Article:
COMPUTER HACKER

This was originally published in The Belle Banner, Belle Missouri, on October 23rd 2019
If you are familiar with the terms, HTML, Javascript, SQL, PHP, Perl, C, C++, Python, Ruby, Java, Lisp, and Assembly Language, or maybe you are not familiar with those terms, but would like to get into computer science, engineering, or technology at a fairly high level, and you don’t want to spend four years in college just to get a beginner job, this is something you may want to consider. Basic computer operation is the electronic storing of information by the presence of ones and zeros, something is there or it is not, but the technology has and is still advancing on a level almost incomprehensible to most of us. The Army needs computer hackers, and it is creating them.


From the end of World War II until a couple years ago, the military was turtle slow in making any change or in obtaining new things. The Army is filled with really smart, good people, and its leadership the past few years has turned around that slow process mentality. Cyber war is here – now. The United States started creating cyber operations units 10 years ago, and has since been cyber attacked by foreign countries and we have conducted our own offensive operations. Two years ago, the Department of Defense created the United States Cyber Command. It is an independent four star unified command collocated with the National Security Agency (NSA). Its’ commander is also the Director of the NSA. Its official mission statement is; To direct, synchronize, and coordinate cyberspace planning and operations to defend and advance national interests in collaboration with domestic and international partners. In other words, not only stop hacking attempts, but go on the offensive in cyberspace. The US Army Cyber Command, the US Army Intelligence and Security Command, the Navy Fleet Cyber Command, the Naval Network Warfare Command, the Air Force Cyber Command, and the Marine Corps Cyberspace Command all fall under the US Cyber Command.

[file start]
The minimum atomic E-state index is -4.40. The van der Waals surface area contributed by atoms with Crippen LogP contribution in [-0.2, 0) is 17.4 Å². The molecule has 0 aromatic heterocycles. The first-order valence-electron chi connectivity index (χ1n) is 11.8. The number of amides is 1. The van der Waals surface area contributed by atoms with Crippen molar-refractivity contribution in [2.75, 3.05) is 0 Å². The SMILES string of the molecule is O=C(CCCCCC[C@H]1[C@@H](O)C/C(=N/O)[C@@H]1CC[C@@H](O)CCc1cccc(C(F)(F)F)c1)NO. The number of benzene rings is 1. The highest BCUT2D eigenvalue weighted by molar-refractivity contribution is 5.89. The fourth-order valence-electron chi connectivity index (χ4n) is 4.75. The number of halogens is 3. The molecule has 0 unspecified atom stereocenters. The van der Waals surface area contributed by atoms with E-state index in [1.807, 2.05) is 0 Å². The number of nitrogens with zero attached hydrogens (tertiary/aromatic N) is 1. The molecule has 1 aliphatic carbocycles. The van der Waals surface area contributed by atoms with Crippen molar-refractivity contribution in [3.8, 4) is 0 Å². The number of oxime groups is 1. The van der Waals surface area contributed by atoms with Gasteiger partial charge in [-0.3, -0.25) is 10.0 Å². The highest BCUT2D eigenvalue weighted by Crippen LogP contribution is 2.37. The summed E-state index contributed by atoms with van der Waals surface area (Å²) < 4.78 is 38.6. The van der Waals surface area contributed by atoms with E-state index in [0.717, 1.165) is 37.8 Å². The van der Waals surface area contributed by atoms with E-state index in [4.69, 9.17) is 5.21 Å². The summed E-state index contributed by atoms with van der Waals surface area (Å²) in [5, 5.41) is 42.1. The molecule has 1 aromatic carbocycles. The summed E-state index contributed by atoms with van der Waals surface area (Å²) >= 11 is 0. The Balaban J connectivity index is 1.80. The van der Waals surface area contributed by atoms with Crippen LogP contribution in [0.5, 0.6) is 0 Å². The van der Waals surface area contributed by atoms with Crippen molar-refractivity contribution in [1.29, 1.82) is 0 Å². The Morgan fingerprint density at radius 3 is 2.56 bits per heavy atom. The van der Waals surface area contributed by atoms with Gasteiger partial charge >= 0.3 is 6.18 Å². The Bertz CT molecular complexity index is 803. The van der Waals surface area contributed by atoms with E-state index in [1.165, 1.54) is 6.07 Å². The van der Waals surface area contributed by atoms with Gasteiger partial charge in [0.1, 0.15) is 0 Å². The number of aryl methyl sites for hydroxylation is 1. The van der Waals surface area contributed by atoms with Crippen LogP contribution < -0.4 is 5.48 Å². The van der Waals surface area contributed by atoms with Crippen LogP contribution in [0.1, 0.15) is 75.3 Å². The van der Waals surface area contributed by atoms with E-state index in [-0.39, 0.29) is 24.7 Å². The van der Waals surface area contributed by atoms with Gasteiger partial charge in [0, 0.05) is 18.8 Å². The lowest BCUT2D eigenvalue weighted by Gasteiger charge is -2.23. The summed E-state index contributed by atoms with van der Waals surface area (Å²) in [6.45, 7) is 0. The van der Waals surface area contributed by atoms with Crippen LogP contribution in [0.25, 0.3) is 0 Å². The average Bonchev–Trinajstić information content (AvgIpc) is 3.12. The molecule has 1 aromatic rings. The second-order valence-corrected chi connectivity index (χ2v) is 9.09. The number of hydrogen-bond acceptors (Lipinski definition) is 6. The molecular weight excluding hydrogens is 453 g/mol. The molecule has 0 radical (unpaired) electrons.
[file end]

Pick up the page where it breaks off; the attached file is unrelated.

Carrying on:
Cyber warriors on the attack.


In May 2018 I wrote about new Army MOS’s (Military Occupational Specialties) 17C Cyber Operations Specialist and 17E Electronic Warfare Specialist, and in April 2019 I posted it on lifeinthearmy.com. Things are changing – fast.
Around four years ago, the Army created MOS (Military Occupational Specialty) 17C – Cyber Operations Specialist, and up until a couple years ago only active duty soldiers in the ranks of Specialist through Master Sergeant, could apply for that MOS. They had to have a Top Secret security clearance and be very computer savvy. For the past couple years, the Army has been recruiting enlistees for MOS 17C.
If you are in high school or already out and a computer junky, and not yet reached the age of 34, but college is not in your immediate future, consider enlisting for this MOS. It requires a five year enlistment, it also requires a Top Secret security clearance, which means your background must be squeaky clean, minus a minor traffic ticket.
First, for any job in the Army, is basic combat training (BCT). BCT is the most radical environmental change many young people will experience. No telephone, no access to telephones until after a few weeks. Communication with family and friends is by letter. It is 10 weeks long, it is physically hard, stressful, and in the words of many graduates, a lot of fun and a great experience.
17C candidates attend Phase I, which is the six month long Navy Joint Cyber Analysis Course (JCAC) at Corry Station (Pensacola), Florida. After JCAC the 17C candidate then attends Phase II, a 20 week Army Cyber Operations Specialist Course at Fort Gordon, Georgia. JCAC is attended by all services, then like the Army, the Air Force and the Marines teach their own courses. The Army Digital Defense Service hired an outside firm, General Assembly, which is a worldwide high tech education company that, much like the Army, teaches basic, corps technology – no electives or ‘nice to have’ classes, to set up and conduct the Army’s own Phase I 17C course. The pilot course, with 10 students, ran from January to April 2019, twelve weeks, not six months. Those 10 were placed alongside JCAC graduates for Phase II, with no noticeable difference in knowledge or performance. The plan was for 17C AIT to be about six months long and all at Fort Gordon. Apparently that didn’t work, or COVID-19 interfered, because Phase I is still listed as JCAC at Pensacola.